I mean, really, how can you not come up with an idea to make the world a more awesome place with all of these resources at your fingertips? Practice a little S.C.A.M.P.E.R. with your students, and see what they can design!
Every year about this time, Google launches the Doodle 4 Google Contest for students in K-12. I love to see the new theme each year. This one certainly invites a lot of creative ideas! The winning entrant can win a $30,000 college scholarship, as well as $50,000 for his or her school. There are other prizes available as well. Entries are due Thursday, March 20th.
Maybe I completely missed it in years past, but I am really excited to see the addition of “Classroom Activities” to the Doodle 4 Google resources. These include “Activity Packs” for different grade level groups, a video featuring some Google Doodlers, and links to planned Google Hangouts during the month of February that will allow students to connect with some real-life Google Doodlers.
Fantastic Contraption is my link for you for this Fun Friday – which is particularly fun, because our district’s Spring Break begins tomorrow! This website reminds me a bit of the Bubble Ball app for iOS. Kids who like to build and problem solve will enjoy this site. This is a great way to emphasize the importance of mistakes, and how we can learn from them. There is an option to pay for the full version ($10), but I was completely satisfied with the free version. I thought the tutorials were very helpful, so definitely encourage your students to walk themselves through those. Many gifted students will skip immediately to the hard levels, get frustrated by their difficulty, and quit. Remind them that starting from the beginning is not a sign of weakness!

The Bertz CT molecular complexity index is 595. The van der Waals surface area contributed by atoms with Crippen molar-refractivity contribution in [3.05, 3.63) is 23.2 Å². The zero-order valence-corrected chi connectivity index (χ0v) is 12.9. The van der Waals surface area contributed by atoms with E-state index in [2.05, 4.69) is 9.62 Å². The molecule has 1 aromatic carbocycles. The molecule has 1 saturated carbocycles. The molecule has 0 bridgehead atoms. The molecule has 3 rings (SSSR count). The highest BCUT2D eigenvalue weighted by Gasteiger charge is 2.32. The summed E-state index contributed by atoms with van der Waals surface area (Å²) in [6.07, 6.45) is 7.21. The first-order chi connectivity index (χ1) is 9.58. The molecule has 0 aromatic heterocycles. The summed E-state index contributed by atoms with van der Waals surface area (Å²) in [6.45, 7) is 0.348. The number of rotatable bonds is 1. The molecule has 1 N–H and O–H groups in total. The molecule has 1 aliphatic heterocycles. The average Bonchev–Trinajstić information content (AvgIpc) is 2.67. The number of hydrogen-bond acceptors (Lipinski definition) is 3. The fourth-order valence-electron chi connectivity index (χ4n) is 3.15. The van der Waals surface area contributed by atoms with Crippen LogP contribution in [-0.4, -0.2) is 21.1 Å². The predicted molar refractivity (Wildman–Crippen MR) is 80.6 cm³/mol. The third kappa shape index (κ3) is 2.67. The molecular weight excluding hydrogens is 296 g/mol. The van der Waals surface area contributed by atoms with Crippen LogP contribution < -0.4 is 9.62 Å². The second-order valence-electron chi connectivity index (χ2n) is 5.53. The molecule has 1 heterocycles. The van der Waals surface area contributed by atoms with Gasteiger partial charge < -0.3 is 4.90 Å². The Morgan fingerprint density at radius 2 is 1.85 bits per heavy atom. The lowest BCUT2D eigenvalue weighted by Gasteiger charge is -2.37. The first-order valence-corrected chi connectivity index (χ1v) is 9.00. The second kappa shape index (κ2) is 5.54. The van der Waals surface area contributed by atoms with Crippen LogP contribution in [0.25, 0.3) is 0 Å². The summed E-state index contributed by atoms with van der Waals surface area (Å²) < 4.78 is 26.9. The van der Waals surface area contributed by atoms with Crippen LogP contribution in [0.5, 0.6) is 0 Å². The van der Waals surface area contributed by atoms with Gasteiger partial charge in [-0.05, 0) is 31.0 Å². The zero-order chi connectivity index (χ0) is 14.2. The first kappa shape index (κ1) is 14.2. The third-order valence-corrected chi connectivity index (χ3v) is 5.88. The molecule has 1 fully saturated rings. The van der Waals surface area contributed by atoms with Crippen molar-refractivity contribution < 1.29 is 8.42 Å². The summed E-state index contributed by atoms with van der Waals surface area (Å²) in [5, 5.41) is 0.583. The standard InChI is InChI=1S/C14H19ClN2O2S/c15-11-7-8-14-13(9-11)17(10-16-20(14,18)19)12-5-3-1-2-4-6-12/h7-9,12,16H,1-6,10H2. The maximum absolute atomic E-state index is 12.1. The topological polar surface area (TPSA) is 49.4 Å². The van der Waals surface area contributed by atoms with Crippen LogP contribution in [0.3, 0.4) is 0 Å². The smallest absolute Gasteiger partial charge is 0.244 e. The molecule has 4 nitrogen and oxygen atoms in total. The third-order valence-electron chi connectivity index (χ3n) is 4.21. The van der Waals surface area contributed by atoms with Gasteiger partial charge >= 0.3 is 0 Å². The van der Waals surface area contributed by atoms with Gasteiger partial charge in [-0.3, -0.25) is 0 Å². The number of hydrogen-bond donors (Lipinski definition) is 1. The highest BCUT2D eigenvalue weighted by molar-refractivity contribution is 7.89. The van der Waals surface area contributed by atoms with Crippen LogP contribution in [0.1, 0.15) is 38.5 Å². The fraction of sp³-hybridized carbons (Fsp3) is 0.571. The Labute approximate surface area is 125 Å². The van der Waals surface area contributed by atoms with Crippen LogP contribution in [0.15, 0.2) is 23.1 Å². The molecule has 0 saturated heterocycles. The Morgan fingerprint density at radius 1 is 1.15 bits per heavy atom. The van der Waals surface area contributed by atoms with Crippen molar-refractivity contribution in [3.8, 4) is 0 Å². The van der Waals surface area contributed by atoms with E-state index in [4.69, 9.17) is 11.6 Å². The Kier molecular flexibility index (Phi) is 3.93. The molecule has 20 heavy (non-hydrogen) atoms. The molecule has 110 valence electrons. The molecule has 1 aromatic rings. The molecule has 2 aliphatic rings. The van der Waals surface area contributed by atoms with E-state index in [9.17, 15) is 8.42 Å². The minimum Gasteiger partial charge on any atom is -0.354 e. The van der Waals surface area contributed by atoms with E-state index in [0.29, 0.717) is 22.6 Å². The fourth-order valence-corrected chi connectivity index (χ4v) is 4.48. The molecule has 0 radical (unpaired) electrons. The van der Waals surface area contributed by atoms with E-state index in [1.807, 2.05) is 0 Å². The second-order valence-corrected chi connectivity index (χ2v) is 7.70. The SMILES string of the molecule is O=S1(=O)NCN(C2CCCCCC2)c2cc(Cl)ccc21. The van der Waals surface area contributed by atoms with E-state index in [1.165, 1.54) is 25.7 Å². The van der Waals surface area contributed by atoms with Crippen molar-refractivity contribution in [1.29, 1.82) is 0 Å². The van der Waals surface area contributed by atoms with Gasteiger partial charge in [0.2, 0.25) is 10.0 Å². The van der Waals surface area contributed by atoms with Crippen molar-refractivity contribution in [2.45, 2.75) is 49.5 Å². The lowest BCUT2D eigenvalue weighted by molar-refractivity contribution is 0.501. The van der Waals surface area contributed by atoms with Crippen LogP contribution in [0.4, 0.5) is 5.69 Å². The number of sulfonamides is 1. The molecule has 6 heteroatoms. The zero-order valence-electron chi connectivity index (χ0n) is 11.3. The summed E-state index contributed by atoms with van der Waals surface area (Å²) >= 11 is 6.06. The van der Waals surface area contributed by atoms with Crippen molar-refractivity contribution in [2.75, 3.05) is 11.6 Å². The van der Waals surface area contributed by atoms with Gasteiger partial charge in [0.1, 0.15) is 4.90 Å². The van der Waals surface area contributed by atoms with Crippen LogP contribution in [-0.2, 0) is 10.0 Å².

By the way, I would like to congratulate Cindy and mitzif, who commented on my Write about This post, and won app codes for the full version! (Brad was kind enough to offer an extra one.) If you haven’t had a chance to check out Write about This, and you happen to be on Spring Break next week, too, you should take a moment to try it out!
It appears that 2013 will be the year for great, new museums. I mentioned the Museum of Mathematics last week. This week, while researching the site I am blogging about today, I found out that the famed Exploratorium of San Francisco is moving to a new location. Fortunately, The Tinkering Studio site, sponsored by the Exploratorium, is still up and running – though it appears that the Exploratorium site is not. Hopefully, it is just getting an upgrade like its physical counterpart.
The Tinkering Studio is full of interesting ideas for, well, tinkering. There definitely seems to be a resurgence of the maker movement, and this site can inspire many creative projects. Each project is described, offers pictures, and gives reasons for its educational value. Many also offer PDF’s with instructions on how to do the project.
I am going to offer this site as a resource for my 5th graders, who have a Genius Hour each week, and who are sometimes looking for ideas for their next learning project. I’m also going to keep it in mind for my 10-year-old when she says, “I’m bored,” this summer…